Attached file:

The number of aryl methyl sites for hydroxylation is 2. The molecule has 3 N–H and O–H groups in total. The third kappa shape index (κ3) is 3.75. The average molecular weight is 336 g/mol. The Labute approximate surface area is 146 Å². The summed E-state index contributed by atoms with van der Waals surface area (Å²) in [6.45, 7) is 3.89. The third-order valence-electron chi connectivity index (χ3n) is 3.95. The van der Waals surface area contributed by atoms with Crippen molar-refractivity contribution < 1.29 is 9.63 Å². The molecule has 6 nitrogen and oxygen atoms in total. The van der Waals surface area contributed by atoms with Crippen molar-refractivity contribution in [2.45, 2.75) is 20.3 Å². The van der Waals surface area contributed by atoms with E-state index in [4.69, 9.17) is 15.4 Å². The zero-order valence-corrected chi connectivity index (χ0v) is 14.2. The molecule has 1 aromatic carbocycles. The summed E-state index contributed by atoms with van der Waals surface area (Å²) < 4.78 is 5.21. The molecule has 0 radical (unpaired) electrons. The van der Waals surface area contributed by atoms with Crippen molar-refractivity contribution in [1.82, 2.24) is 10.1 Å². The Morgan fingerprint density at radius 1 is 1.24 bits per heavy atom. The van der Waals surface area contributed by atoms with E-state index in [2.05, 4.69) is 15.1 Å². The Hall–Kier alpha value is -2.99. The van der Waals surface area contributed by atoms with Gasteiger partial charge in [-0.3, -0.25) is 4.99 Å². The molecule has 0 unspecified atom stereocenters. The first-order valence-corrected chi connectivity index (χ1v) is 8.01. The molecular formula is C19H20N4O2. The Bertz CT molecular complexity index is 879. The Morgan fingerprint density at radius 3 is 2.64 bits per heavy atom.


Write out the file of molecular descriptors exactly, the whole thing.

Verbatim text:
The number of aryl methyl sites for hydroxylation is 2. The molecule has 3 N–H and O–H groups in total. The third kappa shape index (κ3) is 3.75. The average molecular weight is 336 g/mol. The Labute approximate surface area is 146 Å². The summed E-state index contributed by atoms with van der Waals surface area (Å²) in [6.45, 7) is 3.89. The third-order valence-electron chi connectivity index (χ3n) is 3.95. The van der Waals surface area contributed by atoms with Crippen molar-refractivity contribution < 1.29 is 9.63 Å². The molecule has 6 nitrogen and oxygen atoms in total. The van der Waals surface area contributed by atoms with Crippen molar-refractivity contribution in [2.45, 2.75) is 20.3 Å². The van der Waals surface area contributed by atoms with E-state index in [4.69, 9.17) is 15.4 Å². The zero-order valence-corrected chi connectivity index (χ0v) is 14.2. The molecule has 1 aromatic carbocycles. The summed E-state index contributed by atoms with van der Waals surface area (Å²) < 4.78 is 5.21. The molecule has 0 radical (unpaired) electrons. The van der Waals surface area contributed by atoms with Crippen molar-refractivity contribution in [1.82, 2.24) is 10.1 Å². The Morgan fingerprint density at radius 1 is 1.24 bits per heavy atom. The van der Waals surface area contributed by atoms with E-state index in [2.05, 4.69) is 15.1 Å². The Hall–Kier alpha value is -2.99. The van der Waals surface area contributed by atoms with Gasteiger partial charge in [-0.3, -0.25) is 4.99 Å². The molecule has 0 unspecified atom stereocenters. The first-order valence-corrected chi connectivity index (χ1v) is 8.01. The molecular formula is C19H20N4O2. The Bertz CT molecular complexity index is 879. The Morgan fingerprint density at radius 3 is 2.64 bits per heavy atom.